Some Like It Hot

And they could be in for mild disappointment at Nidda Thai

It's not surprising that Nidda tends to wobble between merit and mediocrity.

The owner (and occasional cook) Som Kid is brand-new to the restaurant business. With admitted reservations, she launched into this culinary adventure primarily at the urging of her husband, who operates an auto repair business in Montrose. She has staffed the establishment with friends and acquaintances -- "all Thai people," she says proudly -- and has named it after her mother, who remains in Thailand. And, a waitress confides, Nidda doesn't know her daughter has even opened a restaurant, much less named a half-dozen of the dishes after her.

Well, that's probably something Dr. Phil needs to help them work through as a family. But the more immediate concern at Nidda may be getting its long-awaited beer-and-wine license so it can start offering Singha, that potent Thai brew that pairs so well with this robust food.

Standouts include the squid salad.
Troy Fields
Standouts include the squid salad.

Location Info


Nidda Thai Cuisine

1226 Westheimer
Houston, TX 77006

Category: Restaurant > Thai

Region: Montrose


Hours: 11 a.m. to 2 p.m. and 5 p.m. to 9:30 p.m. Mondays through Fridays; noon to 10 p.m. Saturdays; noon to 9:30 p.m. Sundays.

Green papaya salad: $6.95
Squid salad: $7.95
Gaeng som curry: $7.95
Thai-style shrimp: $12.95
Coconut ice cream: $3.75

1226 Westheimer, 713-522-8895.

In the meantime, diners have to rely on the first-rate desserts to finally quench those Thai peppers. There's a lovely coconut ice cream that truly tastes as homemade as the menu claims. A nimbly fried banana with not-so-homemade vanilla ice cream is also a treat. But traditionalists will probably prefer the pleasantly gelatinous glob of sweetness called sticky rice that's served with fresh mango slices.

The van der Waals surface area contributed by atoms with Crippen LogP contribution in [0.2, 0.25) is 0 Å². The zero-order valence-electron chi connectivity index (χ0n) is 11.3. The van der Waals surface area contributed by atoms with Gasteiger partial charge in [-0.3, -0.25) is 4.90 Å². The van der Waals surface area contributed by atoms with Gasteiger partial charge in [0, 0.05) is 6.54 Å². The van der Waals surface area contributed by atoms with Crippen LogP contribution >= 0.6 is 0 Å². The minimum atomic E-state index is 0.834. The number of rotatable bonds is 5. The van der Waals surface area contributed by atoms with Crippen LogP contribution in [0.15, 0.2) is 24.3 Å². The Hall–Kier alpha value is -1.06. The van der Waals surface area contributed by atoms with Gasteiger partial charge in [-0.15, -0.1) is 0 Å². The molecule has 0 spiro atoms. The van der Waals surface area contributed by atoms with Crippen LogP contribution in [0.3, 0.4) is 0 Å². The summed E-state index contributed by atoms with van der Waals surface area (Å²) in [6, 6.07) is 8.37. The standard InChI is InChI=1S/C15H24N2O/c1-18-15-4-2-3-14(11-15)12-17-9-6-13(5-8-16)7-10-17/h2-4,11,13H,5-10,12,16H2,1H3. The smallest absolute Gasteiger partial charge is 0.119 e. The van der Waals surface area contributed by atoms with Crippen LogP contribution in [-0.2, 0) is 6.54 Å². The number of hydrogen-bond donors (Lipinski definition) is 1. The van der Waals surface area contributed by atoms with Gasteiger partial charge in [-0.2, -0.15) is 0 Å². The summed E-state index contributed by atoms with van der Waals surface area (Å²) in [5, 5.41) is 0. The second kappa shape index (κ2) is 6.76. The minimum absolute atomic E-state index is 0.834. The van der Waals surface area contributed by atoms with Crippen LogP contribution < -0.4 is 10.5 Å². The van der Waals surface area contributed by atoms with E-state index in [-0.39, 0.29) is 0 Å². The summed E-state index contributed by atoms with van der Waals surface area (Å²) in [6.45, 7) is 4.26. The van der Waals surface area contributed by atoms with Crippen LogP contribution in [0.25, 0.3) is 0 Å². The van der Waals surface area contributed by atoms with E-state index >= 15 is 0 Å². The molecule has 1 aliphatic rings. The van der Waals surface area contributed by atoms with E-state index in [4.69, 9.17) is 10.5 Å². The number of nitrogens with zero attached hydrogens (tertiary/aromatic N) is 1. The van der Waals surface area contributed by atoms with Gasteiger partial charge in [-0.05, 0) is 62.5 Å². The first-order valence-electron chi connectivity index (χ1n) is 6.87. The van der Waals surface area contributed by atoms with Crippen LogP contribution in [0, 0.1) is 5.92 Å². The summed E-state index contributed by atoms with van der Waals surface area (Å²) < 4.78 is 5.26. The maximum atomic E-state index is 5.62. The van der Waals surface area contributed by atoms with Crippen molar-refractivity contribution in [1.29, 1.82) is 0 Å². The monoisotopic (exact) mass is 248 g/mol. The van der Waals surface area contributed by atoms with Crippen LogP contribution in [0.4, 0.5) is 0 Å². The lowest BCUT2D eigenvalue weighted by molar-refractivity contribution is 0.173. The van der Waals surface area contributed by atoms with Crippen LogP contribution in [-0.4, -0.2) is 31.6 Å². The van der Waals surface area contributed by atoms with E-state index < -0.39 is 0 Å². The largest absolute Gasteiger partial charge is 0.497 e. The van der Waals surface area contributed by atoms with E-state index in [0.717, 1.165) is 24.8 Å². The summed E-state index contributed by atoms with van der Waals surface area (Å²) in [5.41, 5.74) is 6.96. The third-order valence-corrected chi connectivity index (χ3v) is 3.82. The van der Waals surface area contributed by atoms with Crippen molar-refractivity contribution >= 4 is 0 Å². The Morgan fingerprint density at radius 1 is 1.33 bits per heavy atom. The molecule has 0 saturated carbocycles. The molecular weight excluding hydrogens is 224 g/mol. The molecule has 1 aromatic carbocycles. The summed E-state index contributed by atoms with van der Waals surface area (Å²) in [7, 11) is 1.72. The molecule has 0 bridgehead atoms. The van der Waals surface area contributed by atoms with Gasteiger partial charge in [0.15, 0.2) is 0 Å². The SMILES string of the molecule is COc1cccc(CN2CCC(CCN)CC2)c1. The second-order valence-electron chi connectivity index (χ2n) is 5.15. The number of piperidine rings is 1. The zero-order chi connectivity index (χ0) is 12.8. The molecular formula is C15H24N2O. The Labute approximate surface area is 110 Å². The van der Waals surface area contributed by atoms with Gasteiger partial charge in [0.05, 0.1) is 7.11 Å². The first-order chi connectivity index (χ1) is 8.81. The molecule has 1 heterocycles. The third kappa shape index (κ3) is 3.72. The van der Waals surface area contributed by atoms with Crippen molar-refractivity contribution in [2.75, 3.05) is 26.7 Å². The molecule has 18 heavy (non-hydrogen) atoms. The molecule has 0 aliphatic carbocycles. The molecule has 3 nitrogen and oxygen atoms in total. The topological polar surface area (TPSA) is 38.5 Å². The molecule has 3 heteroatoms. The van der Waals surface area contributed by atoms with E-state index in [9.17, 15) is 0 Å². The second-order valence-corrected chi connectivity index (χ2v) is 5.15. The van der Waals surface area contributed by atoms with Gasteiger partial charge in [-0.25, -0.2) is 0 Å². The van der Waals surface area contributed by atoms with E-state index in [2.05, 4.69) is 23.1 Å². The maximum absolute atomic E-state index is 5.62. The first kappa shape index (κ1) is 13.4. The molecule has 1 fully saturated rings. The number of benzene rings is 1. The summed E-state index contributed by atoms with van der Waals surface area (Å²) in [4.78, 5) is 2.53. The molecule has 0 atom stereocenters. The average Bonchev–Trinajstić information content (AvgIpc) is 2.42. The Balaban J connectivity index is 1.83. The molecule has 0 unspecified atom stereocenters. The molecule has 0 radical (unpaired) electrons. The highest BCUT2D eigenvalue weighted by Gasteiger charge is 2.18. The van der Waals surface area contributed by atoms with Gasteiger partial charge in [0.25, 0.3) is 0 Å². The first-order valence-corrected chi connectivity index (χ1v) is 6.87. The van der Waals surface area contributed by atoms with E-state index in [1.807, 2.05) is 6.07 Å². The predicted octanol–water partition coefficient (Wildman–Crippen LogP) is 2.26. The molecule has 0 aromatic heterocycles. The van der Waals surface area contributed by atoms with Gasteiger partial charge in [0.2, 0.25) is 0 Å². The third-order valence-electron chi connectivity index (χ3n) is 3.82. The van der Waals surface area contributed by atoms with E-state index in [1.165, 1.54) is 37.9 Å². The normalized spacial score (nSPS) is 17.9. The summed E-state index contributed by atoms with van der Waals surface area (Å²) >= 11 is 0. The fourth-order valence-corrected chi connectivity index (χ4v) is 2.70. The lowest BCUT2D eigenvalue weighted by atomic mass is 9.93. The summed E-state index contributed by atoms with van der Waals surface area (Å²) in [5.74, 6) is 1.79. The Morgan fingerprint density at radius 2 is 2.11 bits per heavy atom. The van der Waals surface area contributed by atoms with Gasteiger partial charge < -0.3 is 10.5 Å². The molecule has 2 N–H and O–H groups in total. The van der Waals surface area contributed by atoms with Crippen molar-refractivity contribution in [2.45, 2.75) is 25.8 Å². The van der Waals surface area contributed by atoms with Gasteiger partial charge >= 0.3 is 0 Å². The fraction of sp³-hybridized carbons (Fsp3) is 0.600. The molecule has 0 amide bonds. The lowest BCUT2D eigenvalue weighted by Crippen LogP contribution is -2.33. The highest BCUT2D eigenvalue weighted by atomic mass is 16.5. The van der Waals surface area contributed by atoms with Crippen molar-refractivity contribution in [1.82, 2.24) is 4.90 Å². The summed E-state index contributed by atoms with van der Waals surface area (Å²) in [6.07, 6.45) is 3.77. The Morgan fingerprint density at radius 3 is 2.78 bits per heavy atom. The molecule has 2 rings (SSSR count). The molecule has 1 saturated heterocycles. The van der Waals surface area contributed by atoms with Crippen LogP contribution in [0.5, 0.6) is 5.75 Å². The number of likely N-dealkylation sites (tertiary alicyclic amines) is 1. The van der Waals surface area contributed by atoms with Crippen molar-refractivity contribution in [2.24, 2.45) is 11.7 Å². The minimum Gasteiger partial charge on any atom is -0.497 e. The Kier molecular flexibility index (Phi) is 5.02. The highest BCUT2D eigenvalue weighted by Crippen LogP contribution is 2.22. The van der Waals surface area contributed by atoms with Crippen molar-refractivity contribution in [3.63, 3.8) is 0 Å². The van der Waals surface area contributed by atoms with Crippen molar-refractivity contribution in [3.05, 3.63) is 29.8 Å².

A scaled-down version of the elaborate menu is offered for lunch, at a reasonable $6.95 for an entrée, soup or salad, and a roll.

With longtime favorites Thai Pepper and Golden Room already laying claim to Montrose -- and Thai Sticks gaining ground -- there's not a lot of elbow room for a newcomer. To her credit, neophyte Som Kid is trying to follow her own path at Nidda. There is, for example, no mee krob on the menu. Asked about the absence of this almost compulsory Thai dish of crispy noodles covered with a palm sugar-based sauce, Kid flatly rejects it as "too sticky, too sweet, no good for the healthy people." Fans of South Park will no doubt recall the episode in which it's revealed that one of the eight primal curse words just happens to be...mee krob. Apparently Kid shares that belief. Let's hope she continues to display such spirited conviction when deciding just how spicy and flavorful the food at Nidda should be.

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